Fulton Commissioner Backs Voter-suppression Boycott Against Major Companies

Commissioner Khadijah, faith leaders denounce Georgia corporations’ silence on Senate Bill 202

Pressure is building for high-profile companies in Georgia to express firmer opposition to a sweeping new law that will restrict voter access and make it more difficult to vote there.

Members of the clergy and union leaders joined together with Fulton County Commissioner Khadijah Abdur-Rahman Thursday, to announce a national boycott of Georgia companies that refuse to act against Jim-Crow-racist voter suppression laws and tactics.

Commissioner Khadijah is also sponsoring county legislation and pursuing whether the County will sue the State over passage of Senate Bill 202 in the final days of the Georgia General Assembly session and then immediately signed by Republican Gov. Brian Kemp.

“This voter suppression law, unless overturned by a Court, will deny and inhibit millions of voters in upcoming state and federal elections in Georgia and we will not stand for that,” said Commissioner Khadijah.

Among other hardships, SB202:

  • Requires you to know your driver’s license number or other state I.D. to vote absentee.
  • Ends 24-hour access to secure ballot drop boxes used in 2020, by restricting ballot drop boxes to inside early voting locations only instead of all county buildings, like libraries, and ONLY during daytime business hours.
  • Allows police to arrest you for giving water or food to someone standing in line waiting to vote on Election Day.

During Thursday’s boycott announcement, Commissioner Khadijah was the sole woman and only elected official who spoke to a crowd of news media and onlookers on the grounds of the World of Coca-Cola, the soft drink giant’s internationally famous museum.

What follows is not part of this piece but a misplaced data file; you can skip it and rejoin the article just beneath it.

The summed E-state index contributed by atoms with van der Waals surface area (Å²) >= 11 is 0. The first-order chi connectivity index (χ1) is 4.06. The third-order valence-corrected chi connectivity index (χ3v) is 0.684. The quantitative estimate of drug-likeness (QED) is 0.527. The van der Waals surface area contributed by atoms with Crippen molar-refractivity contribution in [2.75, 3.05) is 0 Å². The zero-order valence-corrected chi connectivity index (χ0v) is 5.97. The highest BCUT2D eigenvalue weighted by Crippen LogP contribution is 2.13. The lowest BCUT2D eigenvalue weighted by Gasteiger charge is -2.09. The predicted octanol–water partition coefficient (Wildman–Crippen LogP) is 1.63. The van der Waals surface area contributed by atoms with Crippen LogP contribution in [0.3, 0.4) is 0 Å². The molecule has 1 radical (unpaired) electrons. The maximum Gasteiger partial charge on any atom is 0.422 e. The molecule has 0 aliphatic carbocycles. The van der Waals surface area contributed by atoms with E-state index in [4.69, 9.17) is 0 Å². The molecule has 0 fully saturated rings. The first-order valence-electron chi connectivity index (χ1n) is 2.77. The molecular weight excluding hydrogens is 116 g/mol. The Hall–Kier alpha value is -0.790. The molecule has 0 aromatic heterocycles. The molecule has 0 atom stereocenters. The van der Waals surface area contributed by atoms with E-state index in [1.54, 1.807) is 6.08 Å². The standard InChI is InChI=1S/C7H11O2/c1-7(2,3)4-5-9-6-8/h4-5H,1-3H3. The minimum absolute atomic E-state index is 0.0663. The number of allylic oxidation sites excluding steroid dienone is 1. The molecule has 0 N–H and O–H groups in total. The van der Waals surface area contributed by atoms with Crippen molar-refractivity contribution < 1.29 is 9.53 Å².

Atlanta-based Delta Air Lines bore the brunt of boycott threats on social media over the weekend after it released a statement praising some aspects of the law and noting that it “improved considerably during the legislative process.”

Similarly, Coca-Cola is facing boycott threats after it released a statement “expressing our concerns and advocating for positive change in voting legislation” but fell short of taking a stance against the law.

Civil rights activists who spoke also noted that in addition to Coke, other companies including Home Depot, UPS, and Aflac may be targeted once the boycott commences April 7. Organizers say companies will be removed from the boycott list if they agree to support pending federal legislation on Capitol Hill that would invalidate the new Georgia law; help fund legal cases against the State and the new law pending in federal court; and publicly express support for a new session of the General Assembly to rescind SB202.

“At Fulton County, we have a whole floor full of lawyers, who work for the people and take direction from me and six other commissioners,” Khadijah said. “Trust me, we are going to put them to work to make sure Fulton County and its citizens are not injured by this Jim-Crow-racist law.”






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